by Sharon Smith
October 4th, 2007
It was July 12 in Detroit, and all eight Democratic Party presidential candidates had just finished sparring at a forum sponsored by the NAACP when John Edwards and Hillary Clinton were caught hatching a plot to rid future debates of all but front-runners.
The two were apparently unaware that Fox News’ microphones were still turned on to overhear their mutual exasperation at sharing the stage with those on the losing end of opinion polls.
According to the Associated Press, Edwards whispered, “We should try to have a more serious and a smaller group.” Clinton agreed that the broad format had “trivialized” the debates, adding, “We’ve got to cut the number…They’re not serious.”
Dennis Kucinich, who would certainly be excluded if Edwards and Clinton succeed at this scheme, rapidly issued a press release stating his outrage: “Candidates, no matter how important or influential they perceive themselves to be, do not have and should not have the power to determine who is allowed to speak to the American public and who is not…Imperial candidates are as repugnant to the American people and to our Democracy as an imperial president.”
Indeed, Kucinich stands alone among the current crop of candidates in his consistently principled stand on issues ranging from opposition to the war in Iraq to support for single-payer health care, immigrant rights and the legalization of gay marriage.
During a nationally televised MSNBC debate on September 26, none of the three front-runners–who all claim to be “antiwar”–pledged to withdraw U.S. troops from Iraq by the end of their first term in office in 2013. Clinton argued, “It is very difficult to know what we’re going to be inheriting.” Barack Obama stated, “I think it would be irresponsible.” Edwards admitted, “I cannot make that commitment.”
Kucinich answered with a refreshingly concrete antiwar resolve: “We can get out of there three months after I take office.” He added, “To me, it is fairly astonishing to have Democrats who took back the power of the House and Senate in 2006 to stand on this stage and tell the American people that the war will continue till 2013 and perhaps past that.”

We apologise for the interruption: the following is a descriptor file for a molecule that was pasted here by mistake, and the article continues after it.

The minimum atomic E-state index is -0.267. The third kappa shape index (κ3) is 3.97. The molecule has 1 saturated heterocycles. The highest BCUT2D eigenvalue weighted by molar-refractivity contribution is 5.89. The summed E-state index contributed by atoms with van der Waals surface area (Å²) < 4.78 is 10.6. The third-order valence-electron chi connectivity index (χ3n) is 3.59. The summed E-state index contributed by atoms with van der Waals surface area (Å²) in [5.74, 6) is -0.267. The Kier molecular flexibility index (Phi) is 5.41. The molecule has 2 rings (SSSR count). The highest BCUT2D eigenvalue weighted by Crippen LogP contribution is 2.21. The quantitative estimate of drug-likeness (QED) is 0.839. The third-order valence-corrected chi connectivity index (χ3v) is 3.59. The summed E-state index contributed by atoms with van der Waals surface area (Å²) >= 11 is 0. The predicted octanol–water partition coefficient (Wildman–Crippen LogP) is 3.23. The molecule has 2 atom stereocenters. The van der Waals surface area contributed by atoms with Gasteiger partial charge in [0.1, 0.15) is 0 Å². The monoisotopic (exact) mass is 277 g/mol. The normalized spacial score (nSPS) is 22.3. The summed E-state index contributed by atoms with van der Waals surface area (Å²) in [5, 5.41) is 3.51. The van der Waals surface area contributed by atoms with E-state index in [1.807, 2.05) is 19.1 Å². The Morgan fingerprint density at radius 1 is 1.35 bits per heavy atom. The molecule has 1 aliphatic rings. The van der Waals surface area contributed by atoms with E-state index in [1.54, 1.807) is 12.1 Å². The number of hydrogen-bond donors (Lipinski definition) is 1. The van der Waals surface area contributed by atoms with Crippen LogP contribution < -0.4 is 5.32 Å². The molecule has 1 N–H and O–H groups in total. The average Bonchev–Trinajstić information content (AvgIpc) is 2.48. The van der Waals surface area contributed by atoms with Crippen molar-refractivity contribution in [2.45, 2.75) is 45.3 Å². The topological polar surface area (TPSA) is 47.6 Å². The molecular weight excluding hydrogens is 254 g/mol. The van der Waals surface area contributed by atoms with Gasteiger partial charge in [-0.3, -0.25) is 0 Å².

And while current Democratic Party talking points blame Iraqis for the chaos enveloping Iraq, Kucinich supports reparations for the Iraqi people from the governments who have caused their suffering, arguing, “The U.S. and Great Britain have a high moral obligation to enable a peace process by beginning a program of significant reparations to the people of Iraq for the loss of lives, physical and emotional injuries, and damage to property.”
While Clinton has lurched rightward on support for abortion rights in recent years (stating in 2005 that abortion is “a sad, even tragic choice”), Kucinich is the only candidate who has shifted leftward on the issue of choice. He actively opposed abortion for many years but reversed his stand in 2003, stating, “[I]t finally came to the point where I understood that women will not be truly free unless they have the right to choose.”
Kucinich also stands firmly on the side of immigrants rights, however much his own party has compromised, arguing, “No fines should be paid [by immigrants], no one should be made to go back, and we should stop scapegoating immigrants.” He seeks to abolish NAFTA (the North American Free Trade Agreement) because it drives down Mexican wages and opposed the Security Fence Act to further enhance border control.
But Kucinich has no hope of winning the Democratic Party nomination, for his unwillingness to compromise on sound humanitarian principles dooms that outcome. This fact, combined with his steadfast refusal to accept corporate donations, relegates his candidacy in 2008, as it did in 2004, to the margins of the electoral arena, a project willingly enabled by a compliant mainstream media.
The Kucinich campaign complained, for example, that ABC News “deliberately cropped [Kucinich] out of a ‘Politics Page’ photo of the candidates after their August 19 debate” and removed an online “Who won the debate” survey after Kucinich came out the winner.
Nevertheless, like a scorned relative who always shows up to family functions, Kucinich refuses to disengage from the Democratic Party establishment that, as Clinton and Edwards attest, tolerates his presence only with gritted teeth.
But Kucinich’s loyalty to the party that holds him in such contempt will perform a useful service in delivering left-wing support for the party’s chosen, corporate-backed nominee in 2008.
This is a service that Kucinich will undoubtedly perform. Look back no further than 2004 for a preview of what lies ahead. After a principled antiwar campaign, Kucinich promised his supporters he would fight for a plank opposing the Iraq war at the Democratic Party Convention in July 2004. But no antiwar debate materialized, and Kucinich’s stunned supporters were left with no other choice than backing pro-war John Kerry as the anointed candidate.
Kucinich must therefore be faulted for compromising his principles in one crucial respect. He remains beholden to the Democrats–a ruling-class, imperialist party that coexists in a power-sharing arrangement with the Republicans–offering voters no genuine alternative to the status quo.
If Kucinich truly believed his own rhetoric, he would leave, creating the possibility for building a viable third party that could express popular opposition to corporate rule.